In 1986, George Lucas produced the fantasy film
Willow, about the misadventures of a would-be wizard who
rescues an infant destined to deliver the world from evil. Now for
the rest of the story . . . .
Shadow Moon, described as "First in the Chronicles of
the Shadow War," takes place thirteen years later. Willow, now an
itinerant wizard calling himself Thorn, travels to the capital for
the ceremonies for Elora Danan's ascension as Sacred Princess.
Instead, he finds himself in prison while an imposter-Willow tries
to pervert Elora's destiny to his own evil ends.
Lucas and Claremont take an interesting twist on an old theme
-- a "Sacred Princess Destined to Save the World" (who happens to
be a spoiled rotten brat) -- and botch it. For one thing, the book
is badly paced. Except for vaguely described destruction twelve
years earlier and an opening skirmish with some hellhounds,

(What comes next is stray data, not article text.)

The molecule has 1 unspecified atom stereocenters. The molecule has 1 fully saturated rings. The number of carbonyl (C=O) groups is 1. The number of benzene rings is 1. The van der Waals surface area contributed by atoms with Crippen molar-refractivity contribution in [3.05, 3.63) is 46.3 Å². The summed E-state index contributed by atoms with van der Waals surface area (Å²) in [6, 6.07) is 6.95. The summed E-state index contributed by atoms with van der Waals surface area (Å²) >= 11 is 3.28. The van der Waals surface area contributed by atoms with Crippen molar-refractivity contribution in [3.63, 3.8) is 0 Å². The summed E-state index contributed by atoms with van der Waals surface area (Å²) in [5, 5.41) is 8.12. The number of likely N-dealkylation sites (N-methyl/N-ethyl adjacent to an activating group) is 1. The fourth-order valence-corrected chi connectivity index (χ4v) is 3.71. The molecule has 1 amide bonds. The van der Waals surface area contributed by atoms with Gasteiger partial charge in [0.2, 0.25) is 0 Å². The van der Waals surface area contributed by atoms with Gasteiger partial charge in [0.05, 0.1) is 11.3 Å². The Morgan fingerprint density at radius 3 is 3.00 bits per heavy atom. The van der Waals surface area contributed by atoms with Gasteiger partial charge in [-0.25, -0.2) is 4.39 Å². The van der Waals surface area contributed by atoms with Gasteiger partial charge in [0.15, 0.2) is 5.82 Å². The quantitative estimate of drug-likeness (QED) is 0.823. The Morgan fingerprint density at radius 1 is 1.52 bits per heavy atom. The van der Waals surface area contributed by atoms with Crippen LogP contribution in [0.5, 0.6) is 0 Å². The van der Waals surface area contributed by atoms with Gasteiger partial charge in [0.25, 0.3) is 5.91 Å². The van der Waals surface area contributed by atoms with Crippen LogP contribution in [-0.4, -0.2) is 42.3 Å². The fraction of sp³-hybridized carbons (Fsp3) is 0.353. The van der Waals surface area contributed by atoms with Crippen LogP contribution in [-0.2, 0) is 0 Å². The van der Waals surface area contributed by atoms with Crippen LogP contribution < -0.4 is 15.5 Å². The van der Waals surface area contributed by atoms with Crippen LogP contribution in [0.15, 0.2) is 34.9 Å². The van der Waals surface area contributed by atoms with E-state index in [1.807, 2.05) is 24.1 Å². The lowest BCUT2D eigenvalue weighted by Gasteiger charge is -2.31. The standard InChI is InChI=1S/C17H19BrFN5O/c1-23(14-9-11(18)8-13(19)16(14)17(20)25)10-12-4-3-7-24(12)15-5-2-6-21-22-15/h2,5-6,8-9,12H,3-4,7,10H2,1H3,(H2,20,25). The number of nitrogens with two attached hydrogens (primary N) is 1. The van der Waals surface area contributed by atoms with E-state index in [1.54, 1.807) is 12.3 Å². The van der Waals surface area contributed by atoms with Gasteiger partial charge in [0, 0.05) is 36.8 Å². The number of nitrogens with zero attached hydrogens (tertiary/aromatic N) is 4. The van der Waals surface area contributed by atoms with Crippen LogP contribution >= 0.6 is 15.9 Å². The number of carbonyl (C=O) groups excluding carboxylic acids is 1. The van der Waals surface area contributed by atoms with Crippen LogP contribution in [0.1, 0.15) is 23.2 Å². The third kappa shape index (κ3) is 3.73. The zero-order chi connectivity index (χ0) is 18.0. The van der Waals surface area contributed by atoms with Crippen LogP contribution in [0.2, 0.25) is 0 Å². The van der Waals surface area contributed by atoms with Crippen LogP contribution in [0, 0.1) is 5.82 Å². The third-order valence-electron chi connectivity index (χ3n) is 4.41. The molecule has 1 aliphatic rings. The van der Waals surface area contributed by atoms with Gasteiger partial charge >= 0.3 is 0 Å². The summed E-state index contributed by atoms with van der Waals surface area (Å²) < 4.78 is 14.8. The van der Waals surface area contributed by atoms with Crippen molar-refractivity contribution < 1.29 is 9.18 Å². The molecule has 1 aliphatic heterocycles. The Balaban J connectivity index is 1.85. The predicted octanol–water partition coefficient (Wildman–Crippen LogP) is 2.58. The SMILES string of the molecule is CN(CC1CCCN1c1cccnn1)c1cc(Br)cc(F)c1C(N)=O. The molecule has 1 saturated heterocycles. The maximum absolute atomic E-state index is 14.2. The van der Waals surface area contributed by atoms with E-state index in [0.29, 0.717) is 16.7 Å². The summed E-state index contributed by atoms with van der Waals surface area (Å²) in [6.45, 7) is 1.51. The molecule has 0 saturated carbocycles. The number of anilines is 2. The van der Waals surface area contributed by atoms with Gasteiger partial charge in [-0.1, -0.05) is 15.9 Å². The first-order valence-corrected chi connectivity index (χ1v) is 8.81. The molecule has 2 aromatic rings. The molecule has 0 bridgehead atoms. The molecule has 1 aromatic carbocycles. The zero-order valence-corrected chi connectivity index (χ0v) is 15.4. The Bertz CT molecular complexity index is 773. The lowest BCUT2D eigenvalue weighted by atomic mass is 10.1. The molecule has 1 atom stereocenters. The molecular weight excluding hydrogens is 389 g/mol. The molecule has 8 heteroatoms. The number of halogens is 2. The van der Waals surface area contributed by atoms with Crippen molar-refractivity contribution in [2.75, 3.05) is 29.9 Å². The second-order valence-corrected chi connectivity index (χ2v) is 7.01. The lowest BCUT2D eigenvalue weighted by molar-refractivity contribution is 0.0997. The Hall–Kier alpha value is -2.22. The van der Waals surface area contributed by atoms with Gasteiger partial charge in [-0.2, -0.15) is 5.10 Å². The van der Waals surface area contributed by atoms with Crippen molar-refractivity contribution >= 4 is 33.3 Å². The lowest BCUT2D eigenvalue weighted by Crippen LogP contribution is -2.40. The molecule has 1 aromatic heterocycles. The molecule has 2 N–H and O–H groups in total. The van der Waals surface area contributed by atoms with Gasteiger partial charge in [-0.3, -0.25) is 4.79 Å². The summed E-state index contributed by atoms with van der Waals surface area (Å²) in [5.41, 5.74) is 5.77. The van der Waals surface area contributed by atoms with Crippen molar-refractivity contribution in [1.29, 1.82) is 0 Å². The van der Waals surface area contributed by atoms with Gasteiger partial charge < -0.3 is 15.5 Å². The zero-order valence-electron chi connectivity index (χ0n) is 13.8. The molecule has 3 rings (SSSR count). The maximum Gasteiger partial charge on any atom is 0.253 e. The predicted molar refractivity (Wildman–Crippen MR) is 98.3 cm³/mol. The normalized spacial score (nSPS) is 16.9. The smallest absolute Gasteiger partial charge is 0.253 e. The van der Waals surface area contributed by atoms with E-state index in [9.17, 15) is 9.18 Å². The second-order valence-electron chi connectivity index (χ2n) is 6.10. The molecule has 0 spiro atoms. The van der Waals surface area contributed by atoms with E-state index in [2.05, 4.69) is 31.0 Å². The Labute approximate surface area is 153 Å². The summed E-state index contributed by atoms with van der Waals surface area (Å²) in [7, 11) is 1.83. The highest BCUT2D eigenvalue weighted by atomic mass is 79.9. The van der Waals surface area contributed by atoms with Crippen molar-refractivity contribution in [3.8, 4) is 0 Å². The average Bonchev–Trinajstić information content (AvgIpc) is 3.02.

nothing overtly evil appears until halfway through (this, in an
The writing is worse yet. Both authors come from backgrounds in
very visual media (Lucas in film, Claremont in comic books) and
their skills do not necessarily translate well to written words
alone. They write as if trying to compensate for a tendency toward
visual action and, doing so, have stifled the book in suffocating
prose and metaphor. They even try hard to kill the action as well:
"Khory used her sword to block it, her blade slicing the thorn in
twain and thereby dissipating its force."
It's a lot of words for a lot of nothing.
This review originally appeared in the June 30, 1996 edition of
The Roanoke Times.
The Chronicles of the Shadow War:
Shadow Moon. Bantam Books, 1995
Shadow Dawn. Bantam
Shadow Star. Bantam Books, 1999
Other gems of bad writing from Shadow Moon:
It was a haunting face, defined by planes and angles so sharp
they might have been cut by a master stonemason, as many edges to
his features as to his personality; in feature, in body, here was
a man distilled to his quintessence, pale of skin, hair of white